The W3C organization (World Wide Web Consortium, the main international standard organization for the WWW) defines it in the specs simply as “the 5th major revision of the core language of the World Wide Web: the Hypertext Markup Language (HTML).”
A brief history
But HTML5 is not one big thing; it is a collection of individual features, like canvas, video, or geolocation, due to its complicated history that is detailed in a great post from Robert Nyman.
Basically, after 1998 when the HTML4 specification was published, the W3C membership decided to stop evolving HTML and instead begin work on an XML-based equivalent, called XHTML. This effort started with a reformulation of HTML4 in XML, known as XHTML 1.0 in year 2000).
But support for it was not wide-spread among the browsers (mostly because of the draconian error handling) so adoption by web authors and developers was very slow and eventually (when the W3C was working on an XHTML2, not intended to be backward compatible) Apple, Mozilla, and Opera jointly announced their intent to continue working on the HTML effort under the umbrella of a new venue called the WHATWG (this was 2004).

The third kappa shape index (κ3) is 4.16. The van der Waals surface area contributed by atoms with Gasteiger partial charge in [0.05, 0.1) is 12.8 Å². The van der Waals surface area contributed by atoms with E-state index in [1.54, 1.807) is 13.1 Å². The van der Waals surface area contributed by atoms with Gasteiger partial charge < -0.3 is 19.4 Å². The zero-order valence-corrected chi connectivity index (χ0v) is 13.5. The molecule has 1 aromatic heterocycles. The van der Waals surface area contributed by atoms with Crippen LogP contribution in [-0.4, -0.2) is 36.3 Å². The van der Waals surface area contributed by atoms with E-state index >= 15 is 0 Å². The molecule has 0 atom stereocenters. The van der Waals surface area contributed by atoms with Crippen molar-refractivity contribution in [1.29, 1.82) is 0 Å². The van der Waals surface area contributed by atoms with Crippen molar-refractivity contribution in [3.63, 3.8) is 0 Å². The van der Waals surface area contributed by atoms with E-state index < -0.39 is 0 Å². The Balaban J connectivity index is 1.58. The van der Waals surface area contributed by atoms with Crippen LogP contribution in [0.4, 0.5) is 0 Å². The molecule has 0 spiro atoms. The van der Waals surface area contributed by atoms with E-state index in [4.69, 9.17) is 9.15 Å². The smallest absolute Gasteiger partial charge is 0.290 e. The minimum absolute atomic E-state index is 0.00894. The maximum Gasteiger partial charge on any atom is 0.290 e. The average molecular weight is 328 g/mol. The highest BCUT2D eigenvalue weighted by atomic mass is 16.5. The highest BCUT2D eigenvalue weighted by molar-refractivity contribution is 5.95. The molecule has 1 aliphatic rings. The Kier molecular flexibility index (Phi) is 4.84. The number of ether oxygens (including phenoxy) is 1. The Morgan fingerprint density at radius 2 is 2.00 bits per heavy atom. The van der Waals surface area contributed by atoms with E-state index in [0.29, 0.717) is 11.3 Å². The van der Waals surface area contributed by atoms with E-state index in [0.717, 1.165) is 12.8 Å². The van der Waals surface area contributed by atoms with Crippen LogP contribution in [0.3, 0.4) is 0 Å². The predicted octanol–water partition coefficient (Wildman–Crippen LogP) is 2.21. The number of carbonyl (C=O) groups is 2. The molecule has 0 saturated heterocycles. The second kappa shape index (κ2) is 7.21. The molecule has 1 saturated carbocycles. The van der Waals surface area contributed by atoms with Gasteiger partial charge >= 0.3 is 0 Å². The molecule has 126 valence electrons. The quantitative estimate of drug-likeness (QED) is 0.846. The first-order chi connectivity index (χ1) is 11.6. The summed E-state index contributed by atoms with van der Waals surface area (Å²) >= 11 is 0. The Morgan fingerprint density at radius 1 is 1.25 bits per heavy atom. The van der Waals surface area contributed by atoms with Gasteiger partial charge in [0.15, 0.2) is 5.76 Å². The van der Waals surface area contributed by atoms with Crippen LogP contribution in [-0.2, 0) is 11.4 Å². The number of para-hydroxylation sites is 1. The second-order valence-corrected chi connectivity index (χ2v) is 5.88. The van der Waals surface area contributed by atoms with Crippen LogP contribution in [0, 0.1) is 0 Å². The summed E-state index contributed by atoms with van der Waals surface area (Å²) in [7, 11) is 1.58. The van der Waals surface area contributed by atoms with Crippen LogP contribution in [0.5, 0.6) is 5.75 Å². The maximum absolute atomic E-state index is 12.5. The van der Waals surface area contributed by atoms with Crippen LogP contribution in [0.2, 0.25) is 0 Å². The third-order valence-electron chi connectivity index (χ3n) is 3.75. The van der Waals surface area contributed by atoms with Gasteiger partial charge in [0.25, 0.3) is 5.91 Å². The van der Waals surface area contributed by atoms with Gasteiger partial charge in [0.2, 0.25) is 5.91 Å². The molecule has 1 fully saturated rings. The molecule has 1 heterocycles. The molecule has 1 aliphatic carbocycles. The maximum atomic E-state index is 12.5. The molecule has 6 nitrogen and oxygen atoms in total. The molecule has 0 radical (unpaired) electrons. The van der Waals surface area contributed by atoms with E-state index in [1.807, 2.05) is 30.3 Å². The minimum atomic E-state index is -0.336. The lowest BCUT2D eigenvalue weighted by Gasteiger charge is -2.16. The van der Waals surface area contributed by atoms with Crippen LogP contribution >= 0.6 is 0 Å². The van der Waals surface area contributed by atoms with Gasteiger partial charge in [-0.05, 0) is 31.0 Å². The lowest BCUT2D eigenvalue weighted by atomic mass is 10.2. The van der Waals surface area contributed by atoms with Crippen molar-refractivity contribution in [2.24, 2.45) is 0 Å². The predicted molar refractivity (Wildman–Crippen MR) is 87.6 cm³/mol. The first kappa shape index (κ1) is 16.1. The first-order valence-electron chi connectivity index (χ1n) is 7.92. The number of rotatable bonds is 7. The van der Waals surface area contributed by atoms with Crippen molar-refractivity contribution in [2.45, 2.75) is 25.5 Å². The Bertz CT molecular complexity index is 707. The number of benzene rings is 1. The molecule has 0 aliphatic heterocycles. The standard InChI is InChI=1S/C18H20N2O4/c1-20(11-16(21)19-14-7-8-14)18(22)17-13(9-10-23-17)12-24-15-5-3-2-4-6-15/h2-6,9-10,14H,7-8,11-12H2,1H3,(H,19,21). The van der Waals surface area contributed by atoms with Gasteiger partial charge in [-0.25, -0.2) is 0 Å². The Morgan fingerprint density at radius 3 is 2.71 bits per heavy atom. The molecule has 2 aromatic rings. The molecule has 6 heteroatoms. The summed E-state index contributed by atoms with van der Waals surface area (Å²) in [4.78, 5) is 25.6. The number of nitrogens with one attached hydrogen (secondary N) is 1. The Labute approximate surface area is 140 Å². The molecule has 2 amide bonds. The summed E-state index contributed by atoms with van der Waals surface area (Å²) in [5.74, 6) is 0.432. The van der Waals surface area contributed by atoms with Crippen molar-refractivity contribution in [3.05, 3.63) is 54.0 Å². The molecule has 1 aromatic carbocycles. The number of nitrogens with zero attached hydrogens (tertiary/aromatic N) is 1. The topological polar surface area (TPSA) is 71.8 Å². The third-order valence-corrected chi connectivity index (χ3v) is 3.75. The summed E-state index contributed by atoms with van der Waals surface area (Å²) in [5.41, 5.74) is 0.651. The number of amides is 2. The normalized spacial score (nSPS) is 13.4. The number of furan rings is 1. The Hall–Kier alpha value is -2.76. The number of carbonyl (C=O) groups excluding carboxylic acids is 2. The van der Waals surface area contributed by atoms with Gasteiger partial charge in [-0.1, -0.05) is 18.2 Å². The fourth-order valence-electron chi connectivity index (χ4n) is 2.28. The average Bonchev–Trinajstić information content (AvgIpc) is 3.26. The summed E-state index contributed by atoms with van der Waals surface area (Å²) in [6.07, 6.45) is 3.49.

This effort produced the HTML5 draft specifications which were so successful to induce the W3C to revise their decision and from 2007 to start working together with the WHATWG and publish the HTML5 specs under its copyright.
In July 2009, the W3C announced that the XHTML2 charter will not be renewed. XHTML is dead, long life to HTML5.
A timeline is published on the W3C wiki.
HTML5 new semantic elements and APIs
HTML5 introduces several new elements: video, canvas, geolocation, local storage and more. And new APIs as microdata and drag-and-drop interfaces. I plan to visit them in a series of posts.
More and more browsers are supporting the different HTML5 elements (video, canvas and geolocation the ones with the widest support). Here is a table summarizing in which browser any HTML5 element is available.